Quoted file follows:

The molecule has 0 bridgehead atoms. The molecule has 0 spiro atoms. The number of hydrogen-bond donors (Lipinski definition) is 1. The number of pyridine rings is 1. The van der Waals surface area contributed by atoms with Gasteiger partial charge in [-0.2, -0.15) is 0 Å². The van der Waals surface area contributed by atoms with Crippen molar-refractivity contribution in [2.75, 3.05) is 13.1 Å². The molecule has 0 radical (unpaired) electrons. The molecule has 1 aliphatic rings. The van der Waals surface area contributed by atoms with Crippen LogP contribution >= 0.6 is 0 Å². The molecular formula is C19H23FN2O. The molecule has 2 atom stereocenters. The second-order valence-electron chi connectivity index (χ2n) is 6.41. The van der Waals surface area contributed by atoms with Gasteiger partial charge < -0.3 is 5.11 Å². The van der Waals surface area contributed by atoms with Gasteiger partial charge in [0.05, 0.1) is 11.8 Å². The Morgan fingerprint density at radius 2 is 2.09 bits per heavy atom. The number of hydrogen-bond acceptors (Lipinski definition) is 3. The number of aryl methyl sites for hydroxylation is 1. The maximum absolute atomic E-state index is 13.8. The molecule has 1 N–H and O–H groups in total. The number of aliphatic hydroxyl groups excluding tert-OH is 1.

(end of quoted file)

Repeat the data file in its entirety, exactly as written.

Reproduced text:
The molecule has 0 bridgehead atoms. The molecule has 0 spiro atoms. The number of hydrogen-bond donors (Lipinski definition) is 1. The number of pyridine rings is 1. The van der Waals surface area contributed by atoms with Gasteiger partial charge in [-0.2, -0.15) is 0 Å². The van der Waals surface area contributed by atoms with Crippen molar-refractivity contribution in [2.75, 3.05) is 13.1 Å². The molecule has 0 radical (unpaired) electrons. The molecule has 1 aliphatic rings. The van der Waals surface area contributed by atoms with Crippen LogP contribution >= 0.6 is 0 Å². The molecular formula is C19H23FN2O. The molecule has 2 atom stereocenters. The second-order valence-electron chi connectivity index (χ2n) is 6.41. The van der Waals surface area contributed by atoms with Gasteiger partial charge < -0.3 is 5.11 Å². The van der Waals surface area contributed by atoms with Gasteiger partial charge in [0.05, 0.1) is 11.8 Å². The Morgan fingerprint density at radius 2 is 2.09 bits per heavy atom. The number of hydrogen-bond acceptors (Lipinski definition) is 3. The number of aryl methyl sites for hydroxylation is 1. The maximum absolute atomic E-state index is 13.8. The molecule has 1 N–H and O–H groups in total. The number of aliphatic hydroxyl groups excluding tert-OH is 1.